In the beginning, there was the Tinkertoy set ... and chemistry sets, and crystal radio kits, and phonographs, and plenty of other gadgets to put under a fresh-cut Christmas tree. Those retro-tech toys are still around, but this holiday season also offers plenty of electronic twists on the old traditions. Here are a few of the latest gizmos, plus some golden oldies.
For examples of how timeless toys adapt to new generations, you need look no further than “Today’s Toy Test,” the annual roundup of top-rated toys, as judged by kids and teachers. Remember the Spirograph? The classic circles-within-circles drawing contraption is still around, at $10 or less. But the Spiral Draw Book by Klutz, which was rated as a Toy Test bargain (at $14 to $20), puts the same concept together with gel pens and instructions for making craft items.
Other Toy Test picks include the GeoSafari Talking Telescope, which combines a small-power telescope, microscope and a wealth of activities ($40); the Fly and Discover Globe by VTech, which adds a toy airplane, magnifying glass and a joystick controller to your classic globe ($25); and the EdgeRunner 2 by Taiyo Edge, a radio-controlled all-terrain vehicle with huge gyro wheels that make it easier to handle that those “classic” R/C cars ($40 to $55).
Here are a few more gizmos that hark back to golden oldies:
Remember those books that could squeak, talk to you or contain hidden surprises? Today, electronic books such as Fisher-Price’s PowerTouch or Leapfrog’s Leap Pad Learning System have turned the concept into a kind of laptop computing for little folks (3 to 8 years old).
As children page through specially designed books, they press areas with their fingers or a stylus to hear, say, an oink from the picture of a pig, or a word of encouragement after getting a math problem right.
This year Leapfrog has come out with a “Leapster” handheld version ($80) that’s designed for the GameBoy set. The device can be used to play interactive videos as well as e-books and educational games. If the name sounds a bit like Napster, so much the better for marketing purposes.
Of course, you can always buy the old-fashioned activity books for preschoolers from SoftPlay for Kids, at prices in the $15 to $20 range.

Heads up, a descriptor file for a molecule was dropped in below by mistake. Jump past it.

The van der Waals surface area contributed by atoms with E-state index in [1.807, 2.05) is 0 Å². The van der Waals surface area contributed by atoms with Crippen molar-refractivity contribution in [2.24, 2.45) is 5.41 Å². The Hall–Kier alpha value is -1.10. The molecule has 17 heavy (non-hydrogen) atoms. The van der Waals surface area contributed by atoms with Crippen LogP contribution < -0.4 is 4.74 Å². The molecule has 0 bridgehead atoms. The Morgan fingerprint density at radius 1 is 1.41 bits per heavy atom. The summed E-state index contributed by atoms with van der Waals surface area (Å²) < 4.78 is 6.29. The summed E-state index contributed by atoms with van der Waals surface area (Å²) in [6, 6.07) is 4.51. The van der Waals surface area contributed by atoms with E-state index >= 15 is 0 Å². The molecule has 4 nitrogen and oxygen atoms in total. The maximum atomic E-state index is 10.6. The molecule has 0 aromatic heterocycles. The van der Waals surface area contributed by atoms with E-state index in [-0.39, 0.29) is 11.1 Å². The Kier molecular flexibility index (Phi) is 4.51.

The classic Tinkertoy construction set is still alive and well ($10 to $30 or more, depending on how big a kit you want). But if you want to bring the concept into the 21st century, magnetic construction sets like Magz or Strange Attractors are definitely the way to go.
Depending on which set you get, you click together the magnetic ends of bars, tubes or X-shaped pieces with metal balls to form geometric shapes. The Strange Attractors starter kit ($40) provides tubes of varying length, allowing you to come up with complex polyhedra it would take a trigonometry whiz to untangle. The kits are great stress-reducers for kids and grown-ups alike.
If your heart is set on building things that move, you can go the classic route and build a toy crane or mini-Ferris wheel with an Erector set ($15 to $120), or take the higher-tech road with robotic construction kits from Lego MindStorms ($60 to $200).
How about the Etch-a-Sketch? The classic, two-dial magic slate can still be had for $15 or so, and there are miniaturized versions that are priced at less than $6. You can even get a heart-shaped Etch-a-Sketch for that special someone.
But if you want to take the higher-tech, higher-priced route this holiday season, Fisher-Price has come out with Pixter Color ($80), an electronic tablet-and-stylus set that lets kids (4 and up) do freehand drawing, connect-the-dots puzzles, color-by-numbers and other artistic tricks. A built-in speaker adds sound effects, and you can buy expansion cards at $15 each to do drawing projects with, say, Barbie or SpongeBob SquarePants themes.